What closed-list does is, very simply, to result in their being virtually no incentive whatsoever for MEPs to know constituents. MEPs can remain nameless, faceless, shadowy figures of mystery for all it matters, because closed-list means that the entire electoral process for elections to the European Parliament is done on the basis of brand recognition. William Pitt the Younger would be turning in his grave.

2) Jo Swinson takes this to be an excellent opportunity to slam the “attendance allowance” that Brown intended to introduce in Westminster but was forced out of doing by his backbench MPs and the opposition MPs. However, there are a few problems with this:

a) Westminster is, actually, quite a bit closer than Brussels to anywhere in the UK. This may sound a bit facetious, but it is actually an important consideration when coupled with the next one:

b) MPs already get working hours which are expressly intended to grant them enough time to serve in their constituency as well as the House of Commons. This is at least partly the reason they get such long holidays and generous working weeks.

c) MPs have a system of expenses rather than allowances. If they’re not working in their constituency as often, the logic is that they can’t claim as much in travel costs and other possible constituency related expenses. Therefore the logic of having an “attendance allowance” to contribute towards accommodation whilst an MP is working in Westminster fits, as the same logic is applied to constituency work. (Admittedly, this is not the way the existing expenses system has been used, as we are now finding out, but the point still stands as a good one, particularly as recent reforms have slightly tightened up the expenses system).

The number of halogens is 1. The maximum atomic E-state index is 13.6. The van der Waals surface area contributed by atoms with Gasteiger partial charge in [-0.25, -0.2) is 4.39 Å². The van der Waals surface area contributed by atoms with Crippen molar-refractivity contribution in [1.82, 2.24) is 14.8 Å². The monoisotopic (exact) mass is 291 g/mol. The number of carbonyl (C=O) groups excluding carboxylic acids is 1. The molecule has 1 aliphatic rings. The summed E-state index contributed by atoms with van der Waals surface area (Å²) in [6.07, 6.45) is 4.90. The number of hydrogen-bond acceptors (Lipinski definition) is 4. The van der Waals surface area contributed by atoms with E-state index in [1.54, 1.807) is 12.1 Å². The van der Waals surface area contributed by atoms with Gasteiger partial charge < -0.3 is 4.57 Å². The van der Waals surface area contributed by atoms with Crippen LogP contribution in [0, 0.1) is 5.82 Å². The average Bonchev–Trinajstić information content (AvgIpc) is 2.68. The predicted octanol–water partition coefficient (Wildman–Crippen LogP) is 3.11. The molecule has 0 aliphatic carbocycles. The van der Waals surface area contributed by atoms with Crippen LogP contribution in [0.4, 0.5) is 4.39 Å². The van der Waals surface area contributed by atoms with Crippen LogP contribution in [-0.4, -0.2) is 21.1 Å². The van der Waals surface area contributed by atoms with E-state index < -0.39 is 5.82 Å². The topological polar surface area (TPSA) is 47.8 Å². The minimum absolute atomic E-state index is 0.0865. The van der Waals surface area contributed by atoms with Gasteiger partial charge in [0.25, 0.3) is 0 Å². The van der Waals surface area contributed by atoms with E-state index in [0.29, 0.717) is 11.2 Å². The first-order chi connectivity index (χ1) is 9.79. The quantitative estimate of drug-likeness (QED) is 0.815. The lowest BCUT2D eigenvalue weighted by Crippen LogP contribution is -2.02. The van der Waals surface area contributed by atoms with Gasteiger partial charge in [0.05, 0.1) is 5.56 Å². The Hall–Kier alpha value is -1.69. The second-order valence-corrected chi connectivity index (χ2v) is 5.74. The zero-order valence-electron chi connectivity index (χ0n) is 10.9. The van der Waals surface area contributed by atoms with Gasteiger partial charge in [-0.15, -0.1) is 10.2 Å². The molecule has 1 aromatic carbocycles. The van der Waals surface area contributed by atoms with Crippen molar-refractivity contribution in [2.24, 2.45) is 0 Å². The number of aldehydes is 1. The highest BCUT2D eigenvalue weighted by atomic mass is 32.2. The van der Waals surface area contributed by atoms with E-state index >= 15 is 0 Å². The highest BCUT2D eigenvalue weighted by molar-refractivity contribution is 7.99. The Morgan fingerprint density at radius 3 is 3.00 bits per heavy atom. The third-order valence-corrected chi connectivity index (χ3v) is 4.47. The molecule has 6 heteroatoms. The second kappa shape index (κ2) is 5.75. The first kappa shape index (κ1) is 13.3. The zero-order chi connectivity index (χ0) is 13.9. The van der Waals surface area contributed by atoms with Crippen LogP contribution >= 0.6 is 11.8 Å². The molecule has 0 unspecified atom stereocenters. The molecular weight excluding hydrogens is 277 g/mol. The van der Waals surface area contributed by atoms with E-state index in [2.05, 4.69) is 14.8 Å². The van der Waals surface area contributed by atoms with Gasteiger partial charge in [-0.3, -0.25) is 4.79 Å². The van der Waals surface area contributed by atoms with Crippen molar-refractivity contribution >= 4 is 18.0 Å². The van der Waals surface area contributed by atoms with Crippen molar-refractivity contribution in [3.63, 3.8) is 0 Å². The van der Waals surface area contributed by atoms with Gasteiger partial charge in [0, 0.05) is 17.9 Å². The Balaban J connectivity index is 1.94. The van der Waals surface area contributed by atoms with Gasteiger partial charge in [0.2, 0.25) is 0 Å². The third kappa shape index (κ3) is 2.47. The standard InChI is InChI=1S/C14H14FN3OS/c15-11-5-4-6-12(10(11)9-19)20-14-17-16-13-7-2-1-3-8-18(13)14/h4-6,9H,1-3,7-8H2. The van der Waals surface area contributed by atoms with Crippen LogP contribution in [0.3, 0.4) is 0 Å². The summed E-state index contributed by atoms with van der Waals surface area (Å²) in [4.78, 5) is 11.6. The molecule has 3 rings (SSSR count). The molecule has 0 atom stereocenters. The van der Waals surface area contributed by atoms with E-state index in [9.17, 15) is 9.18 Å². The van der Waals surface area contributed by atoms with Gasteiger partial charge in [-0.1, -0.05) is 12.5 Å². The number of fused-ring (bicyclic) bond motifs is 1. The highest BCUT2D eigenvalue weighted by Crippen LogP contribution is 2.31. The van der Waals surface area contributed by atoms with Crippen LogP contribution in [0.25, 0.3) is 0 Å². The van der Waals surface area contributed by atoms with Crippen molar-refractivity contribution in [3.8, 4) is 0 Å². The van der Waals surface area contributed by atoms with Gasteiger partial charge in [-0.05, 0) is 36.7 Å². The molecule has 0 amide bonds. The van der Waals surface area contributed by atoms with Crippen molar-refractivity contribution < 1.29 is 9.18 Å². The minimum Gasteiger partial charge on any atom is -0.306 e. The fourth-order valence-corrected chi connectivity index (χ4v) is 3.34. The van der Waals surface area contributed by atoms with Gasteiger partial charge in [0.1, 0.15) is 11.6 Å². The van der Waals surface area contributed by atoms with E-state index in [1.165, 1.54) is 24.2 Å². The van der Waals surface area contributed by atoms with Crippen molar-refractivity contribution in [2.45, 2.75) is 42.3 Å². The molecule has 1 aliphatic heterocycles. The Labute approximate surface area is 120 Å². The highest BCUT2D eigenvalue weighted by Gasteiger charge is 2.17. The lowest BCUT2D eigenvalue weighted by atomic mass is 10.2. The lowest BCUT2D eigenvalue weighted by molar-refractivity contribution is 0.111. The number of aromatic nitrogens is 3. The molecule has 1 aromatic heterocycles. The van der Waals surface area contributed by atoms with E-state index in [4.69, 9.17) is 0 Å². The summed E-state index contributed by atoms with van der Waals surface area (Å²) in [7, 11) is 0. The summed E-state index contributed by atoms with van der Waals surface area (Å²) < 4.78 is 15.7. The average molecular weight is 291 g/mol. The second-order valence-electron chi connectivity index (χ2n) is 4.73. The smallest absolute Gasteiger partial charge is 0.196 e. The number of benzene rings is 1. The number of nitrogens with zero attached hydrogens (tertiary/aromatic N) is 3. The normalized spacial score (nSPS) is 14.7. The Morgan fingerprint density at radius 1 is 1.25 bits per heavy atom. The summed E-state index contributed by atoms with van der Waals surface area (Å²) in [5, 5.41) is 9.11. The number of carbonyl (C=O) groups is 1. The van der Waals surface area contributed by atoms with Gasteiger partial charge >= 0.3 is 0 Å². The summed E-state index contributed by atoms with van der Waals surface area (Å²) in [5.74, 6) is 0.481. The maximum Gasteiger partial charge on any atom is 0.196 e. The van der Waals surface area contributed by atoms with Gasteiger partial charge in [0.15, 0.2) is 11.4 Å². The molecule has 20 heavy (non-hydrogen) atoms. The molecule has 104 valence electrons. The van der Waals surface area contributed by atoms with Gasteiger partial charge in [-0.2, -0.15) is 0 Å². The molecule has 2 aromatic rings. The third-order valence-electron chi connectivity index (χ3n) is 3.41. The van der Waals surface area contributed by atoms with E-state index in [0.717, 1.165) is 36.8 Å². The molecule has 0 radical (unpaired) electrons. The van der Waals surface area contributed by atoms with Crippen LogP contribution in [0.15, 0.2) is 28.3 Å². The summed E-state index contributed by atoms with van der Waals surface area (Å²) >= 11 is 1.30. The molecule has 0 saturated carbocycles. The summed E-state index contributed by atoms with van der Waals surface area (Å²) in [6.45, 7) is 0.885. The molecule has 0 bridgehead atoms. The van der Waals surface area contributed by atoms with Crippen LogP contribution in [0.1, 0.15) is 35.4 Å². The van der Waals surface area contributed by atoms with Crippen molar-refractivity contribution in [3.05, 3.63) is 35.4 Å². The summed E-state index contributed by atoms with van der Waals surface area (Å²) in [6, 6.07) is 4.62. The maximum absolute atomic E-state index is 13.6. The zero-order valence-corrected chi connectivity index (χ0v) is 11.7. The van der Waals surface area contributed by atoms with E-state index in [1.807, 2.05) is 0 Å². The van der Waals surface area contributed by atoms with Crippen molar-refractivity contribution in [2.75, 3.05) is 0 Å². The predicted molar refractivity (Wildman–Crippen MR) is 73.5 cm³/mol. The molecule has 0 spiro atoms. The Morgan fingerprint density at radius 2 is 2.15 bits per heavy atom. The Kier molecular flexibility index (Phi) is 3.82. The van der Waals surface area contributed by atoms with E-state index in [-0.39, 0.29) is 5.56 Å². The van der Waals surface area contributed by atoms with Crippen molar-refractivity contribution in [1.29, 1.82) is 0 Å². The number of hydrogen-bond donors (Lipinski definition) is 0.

Obviously, it’s lovely to jump on the bandwagon in slamming Brown’s attendance allowance, but yet again I couldn’t help noticing that people slammed it because it was in use in Brussels more than by looking at the context. Also, I couldn’t help noticing the absence of anyone mentioning that it happens to be used in the House of Lords, too.

3) Someone in the audience makes a further point which cements my impression that PR is not a useful direction to turn in as a result of the expenses scandal. According to them, they don’t know how they should vote because “no party has come out of this better, they’re all just as mixed up in it as eachother” (a paraphrase, not a direct quote). The question automatically becomes this, then: if we already have the attitude that we’re not voting on individuals’ records but parties’ ones, in a system where we directly elect the individual politician, then how will a change to an even more party driven system of democracy help, given that this scandal is about the actions of individuals not parties? It is an illogical response to this scandal to pretend that PR would have helped, and arguing so indicates more of ideological bias than balanced consideration.

Due to the influence of having watched this far, and considered the above questions, I have set up the Manifesto for EU Democracy (see previous post). If you feel like continuing the debate about constitutional reform further here and there, feel free.

[This post is archived from June 1st, 2009. The Question Time it refers to was broadcasted on Thursday 28th May.]